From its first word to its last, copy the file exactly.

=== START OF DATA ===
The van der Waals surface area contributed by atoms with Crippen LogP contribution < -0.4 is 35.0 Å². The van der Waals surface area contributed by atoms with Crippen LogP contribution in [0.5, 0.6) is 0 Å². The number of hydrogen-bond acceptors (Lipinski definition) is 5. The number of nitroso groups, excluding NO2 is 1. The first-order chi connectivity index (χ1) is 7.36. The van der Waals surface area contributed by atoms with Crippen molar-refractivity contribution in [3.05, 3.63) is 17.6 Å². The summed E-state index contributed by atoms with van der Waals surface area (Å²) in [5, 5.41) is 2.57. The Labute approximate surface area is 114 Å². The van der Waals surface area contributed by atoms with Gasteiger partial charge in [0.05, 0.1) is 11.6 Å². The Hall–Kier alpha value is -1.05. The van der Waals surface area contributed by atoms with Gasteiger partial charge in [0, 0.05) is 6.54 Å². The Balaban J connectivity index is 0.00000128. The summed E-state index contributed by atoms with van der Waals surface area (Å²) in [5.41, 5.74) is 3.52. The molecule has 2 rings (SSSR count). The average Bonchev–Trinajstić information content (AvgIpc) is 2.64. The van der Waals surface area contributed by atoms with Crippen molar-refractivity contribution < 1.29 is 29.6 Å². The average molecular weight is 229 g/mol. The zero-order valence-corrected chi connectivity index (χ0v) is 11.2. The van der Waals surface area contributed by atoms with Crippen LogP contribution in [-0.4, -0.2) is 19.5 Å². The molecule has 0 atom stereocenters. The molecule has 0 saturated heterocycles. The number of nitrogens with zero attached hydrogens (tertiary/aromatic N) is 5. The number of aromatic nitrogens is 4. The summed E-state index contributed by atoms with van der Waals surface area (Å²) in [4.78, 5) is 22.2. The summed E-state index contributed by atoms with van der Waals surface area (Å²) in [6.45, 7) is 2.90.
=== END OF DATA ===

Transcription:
The van der Waals surface area contributed by atoms with Crippen LogP contribution < -0.4 is 35.0 Å². The van der Waals surface area contributed by atoms with Crippen LogP contribution in [0.5, 0.6) is 0 Å². The number of hydrogen-bond acceptors (Lipinski definition) is 5. The number of nitroso groups, excluding NO2 is 1. The first-order chi connectivity index (χ1) is 7.36. The van der Waals surface area contributed by atoms with Crippen molar-refractivity contribution in [3.05, 3.63) is 17.6 Å². The summed E-state index contributed by atoms with van der Waals surface area (Å²) in [5, 5.41) is 2.57. The Labute approximate surface area is 114 Å². The van der Waals surface area contributed by atoms with Gasteiger partial charge in [0.05, 0.1) is 11.6 Å². The Hall–Kier alpha value is -1.05. The van der Waals surface area contributed by atoms with Gasteiger partial charge in [0, 0.05) is 6.54 Å². The Balaban J connectivity index is 0.00000128. The summed E-state index contributed by atoms with van der Waals surface area (Å²) in [5.41, 5.74) is 3.52. The molecule has 2 rings (SSSR count). The average Bonchev–Trinajstić information content (AvgIpc) is 2.64. The van der Waals surface area contributed by atoms with Crippen molar-refractivity contribution < 1.29 is 29.6 Å². The average molecular weight is 229 g/mol. The zero-order valence-corrected chi connectivity index (χ0v) is 11.2. The van der Waals surface area contributed by atoms with Crippen LogP contribution in [-0.4, -0.2) is 19.5 Å². The molecule has 0 atom stereocenters. The molecule has 0 saturated heterocycles. The number of nitrogens with zero attached hydrogens (tertiary/aromatic N) is 5. The number of aromatic nitrogens is 4. The summed E-state index contributed by atoms with van der Waals surface area (Å²) in [4.78, 5) is 22.2. The summed E-state index contributed by atoms with van der Waals surface area (Å²) in [6.45, 7) is 2.90.